Whelan's good friendship with Maple 10 convinced them of deal
A career banker from humble beginnings, Pat Whelan made his mark in Ireland's financial hub before the Celtic Tiger lost its roar.
Born and bred in the heart of Dublin's north inner city, the Marlboro Street native attended St Joseph's School in Fairview before he took his first job at a cash desk in an AIB branch in north Dublin.
Described as "a good guy, very competent" by Sean FitzPatrick, he steadily soared through the ranks at Anglo after he joined – at the bottom of the ladder – in 1989.
By the end, Whelan was heading the bank's lending division for Ireland and oversaw billions of euros in loans to speculators and property investors in the boom years.
The father of two, who has made his family home on Malahide's scenic Coast Road, turned 52 yesterday as he was found guilty on 10 counts of illegally lending a total of €450m to the Maple 10.
Whelan was one of two directors who remained working for Anglo – and the Irish government – for several months after it was nationalised before he opted to take redundancy and set up a consultancy firm.
After fraud squad officers were called in by the Financial Regulator, it was Whelan's own internal report on Quinn and the Maple 10 – who he dubbed the "10 heroes" of the bank – became the "bed rock" of the garda probe that followed.
In 2012, he and his one-time boardroom colleague William McAteer – closely followed by Sean FitzPatrick – became the first bankers in the history of the state charged with white collar crime.
Yesterday, Whelan and McAteer were also the first to be convicted.
Whelan never denied his role in the loan for shares deal in July 2008. He appeared at David Drumm's side, shadowing him to France and Portugal as the pair convinced the chosen members of the Maple 10 to help stabilise Anglo's plummeting share price.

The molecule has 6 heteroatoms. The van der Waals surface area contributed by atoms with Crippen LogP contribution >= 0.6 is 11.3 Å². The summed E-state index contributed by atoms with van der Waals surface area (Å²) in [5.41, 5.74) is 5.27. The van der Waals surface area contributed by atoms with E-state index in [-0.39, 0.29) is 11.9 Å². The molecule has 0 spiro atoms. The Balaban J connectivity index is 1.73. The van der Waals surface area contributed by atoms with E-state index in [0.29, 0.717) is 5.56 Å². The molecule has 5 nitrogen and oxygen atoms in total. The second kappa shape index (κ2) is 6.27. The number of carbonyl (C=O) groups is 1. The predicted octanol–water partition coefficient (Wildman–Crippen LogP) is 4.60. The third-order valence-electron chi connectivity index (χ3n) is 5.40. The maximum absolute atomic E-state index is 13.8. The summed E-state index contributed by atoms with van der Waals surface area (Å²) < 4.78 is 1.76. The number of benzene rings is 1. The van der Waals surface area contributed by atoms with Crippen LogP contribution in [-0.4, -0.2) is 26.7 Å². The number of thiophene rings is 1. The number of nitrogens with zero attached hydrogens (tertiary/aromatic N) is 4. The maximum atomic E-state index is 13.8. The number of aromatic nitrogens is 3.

It was his long-standing friendship with the bank's most trusted customers that convinced them to sign up to the deal – some within minutes without reading the details.
He had told staff in his lending team to prepare facility letters for the Maple 10 offering loans of up to €60m each with just 25pc recourse, meaning the men were only liable for a quarter of the loan if the share price collapsed.
With the backing of the Financial Regulator, Anglo's compliance department and lawyers, he had no reason to believe they were illegal, his barristers argued.
But Whelan later ordered new facility letters be drafted in October 2008 – and back dated to July – changing the terms and increasing Anglo's risk.
They were "David's concept", he told gardai, claiming David Drumm had instructed the terms be changed to protect the Maple 10 and give them some "breathing space" if there was an "aggressive acquisition" of Anglo.
Whelan was charged with seven counts of being privy to the fraudulent alteration of loan facility letters.
But as the end of the trial was in sight, Judge Martin Nolan dropped a bombshell and directed not guilty verdicts on the seven counts.
The letters were new facility letters rather than altered ones, his counsel argued in the absence of the jury.
But it was the prosecution's banking expert who put the spotlight back on the issue of recourse. Ex-banker Tom Reid agreed there was nothing conceptually wrong with lending money to buy shares, once done commercially with full recourse. But 25pc recourse – not 100pc recourse – to private borrowers was not a favourable deal for the bank in his 40 years' experience with Ulster Bank.
Reid also criticised the Anglo bankers for approaching the Maple 10 with the deal in mind.